It seems like everyone wants to talk about social media. It’s still the “new thing,” a great buzzword and something that many small business owners just don’t understand yet.
After attending the Social Media for Business session, “Put Down the Megaphone, How to Talk Social,” led by Matt Riopelle and Jen Grant Tuesday at the Corvallis Chamber (see an overview at the ProWorks Blog), one thing resonated with us. There are a lot of small business owners out there who don’t want to use social media – or use it to its potential – because of a fear that they’ll be giving their competitors too much information.
This is a valid concern for a small business owner whose livelihood depends on the ebbs and flows of his or her business. But by being proactive with social media, you can do more to help your business than hurt it. Both Jen and Matt pointed out that while the medium may be new, the social part of business communications has been around forever. It’s natural to be a little intimidated or cautious of something new, but we need to stop thinking about social media as the big scary new kid who’s come to beat us up. Social media is the new kid who knows a lot of other people and wants us to all be friends.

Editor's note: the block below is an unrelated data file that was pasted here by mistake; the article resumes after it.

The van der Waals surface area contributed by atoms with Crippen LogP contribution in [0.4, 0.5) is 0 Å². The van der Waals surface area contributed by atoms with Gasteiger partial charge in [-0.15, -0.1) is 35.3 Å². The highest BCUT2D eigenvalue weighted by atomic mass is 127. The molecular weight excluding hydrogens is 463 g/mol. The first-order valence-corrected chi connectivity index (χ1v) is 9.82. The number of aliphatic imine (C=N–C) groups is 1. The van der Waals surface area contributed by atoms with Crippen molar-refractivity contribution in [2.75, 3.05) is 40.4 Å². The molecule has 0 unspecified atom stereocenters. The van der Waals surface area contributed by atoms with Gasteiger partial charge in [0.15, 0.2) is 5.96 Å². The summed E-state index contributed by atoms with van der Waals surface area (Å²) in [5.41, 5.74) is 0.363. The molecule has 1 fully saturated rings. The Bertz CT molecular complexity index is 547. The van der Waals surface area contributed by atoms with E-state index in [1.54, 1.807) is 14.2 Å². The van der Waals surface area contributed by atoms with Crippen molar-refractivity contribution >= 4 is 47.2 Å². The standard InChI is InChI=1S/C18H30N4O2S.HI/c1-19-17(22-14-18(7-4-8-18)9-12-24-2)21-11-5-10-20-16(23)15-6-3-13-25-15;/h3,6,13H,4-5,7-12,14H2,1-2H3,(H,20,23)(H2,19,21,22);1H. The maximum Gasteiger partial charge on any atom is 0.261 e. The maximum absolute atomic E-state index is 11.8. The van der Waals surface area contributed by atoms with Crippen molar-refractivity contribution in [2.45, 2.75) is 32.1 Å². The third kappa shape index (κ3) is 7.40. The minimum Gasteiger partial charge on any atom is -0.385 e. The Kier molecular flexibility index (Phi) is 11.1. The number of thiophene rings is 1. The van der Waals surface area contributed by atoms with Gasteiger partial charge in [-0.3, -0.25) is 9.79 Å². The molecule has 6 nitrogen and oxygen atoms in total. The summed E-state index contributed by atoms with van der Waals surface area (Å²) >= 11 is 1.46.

Jen shared a great tip that she used with one of her Fortune 500 social media clients: Talk to customers or potential customers just like you would if you were taking them out to lunch with you. You won’t always talk business, the whole time won’t be a sales pitch, but it’s a great informal setting where we have the opportunity to create relationships – relationships we might not be able to create without it.
Use social media tools to give people insights about your business that they wouldn’t be able to get otherwise. Tell them about a new product you’re working on, a great experience with a client, a behind-the-scenes look at what you’re doing. It doesn’t have to be earth-shattering, intellectual-property-revealing news, but people love to see the raw inner-workings and like to feel like they’re getting inside information (why do you think reality TV shows are so popular?).
Both Matt and Jen encouraged us to embrace the transparency that social media gives us. Think about ways you can use it to create new relationships or strengthen existing ones. Like every other realistic tool for your business, it won’t make your sales double overnight, but you’ll almost certainly come away with more friends – friends who, after the relationships are built, could be great ambassadors for your brand or product or maybe even become a customer.